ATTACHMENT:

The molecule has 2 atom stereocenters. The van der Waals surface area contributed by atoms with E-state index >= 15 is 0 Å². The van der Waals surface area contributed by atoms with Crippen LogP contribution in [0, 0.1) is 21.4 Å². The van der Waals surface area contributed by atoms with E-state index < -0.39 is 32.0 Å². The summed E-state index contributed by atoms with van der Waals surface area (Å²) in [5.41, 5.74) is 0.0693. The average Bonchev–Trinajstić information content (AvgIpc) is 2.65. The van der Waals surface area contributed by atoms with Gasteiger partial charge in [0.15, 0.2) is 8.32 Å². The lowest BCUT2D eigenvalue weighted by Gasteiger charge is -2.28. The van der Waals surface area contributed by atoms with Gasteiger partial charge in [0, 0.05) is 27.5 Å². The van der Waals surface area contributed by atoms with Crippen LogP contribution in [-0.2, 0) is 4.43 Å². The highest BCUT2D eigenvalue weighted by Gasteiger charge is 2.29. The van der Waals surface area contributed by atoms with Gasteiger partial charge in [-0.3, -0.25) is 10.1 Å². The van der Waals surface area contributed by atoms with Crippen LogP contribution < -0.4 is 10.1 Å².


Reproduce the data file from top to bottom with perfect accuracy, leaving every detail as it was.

The molecule has 2 atom stereocenters. The van der Waals surface area contributed by atoms with E-state index >= 15 is 0 Å². The van der Waals surface area contributed by atoms with Crippen LogP contribution in [0, 0.1) is 21.4 Å². The van der Waals surface area contributed by atoms with E-state index < -0.39 is 32.0 Å². The summed E-state index contributed by atoms with van der Waals surface area (Å²) in [5.41, 5.74) is 0.0693. The average Bonchev–Trinajstić information content (AvgIpc) is 2.65. The van der Waals surface area contributed by atoms with Gasteiger partial charge in [0.15, 0.2) is 8.32 Å². The lowest BCUT2D eigenvalue weighted by Gasteiger charge is -2.28. The van der Waals surface area contributed by atoms with Gasteiger partial charge in [0, 0.05) is 27.5 Å². The van der Waals surface area contributed by atoms with Crippen LogP contribution in [-0.2, 0) is 4.43 Å². The highest BCUT2D eigenvalue weighted by Gasteiger charge is 2.29. The van der Waals surface area contributed by atoms with Gasteiger partial charge in [-0.3, -0.25) is 10.1 Å². The van der Waals surface area contributed by atoms with Crippen LogP contribution < -0.4 is 10.1 Å².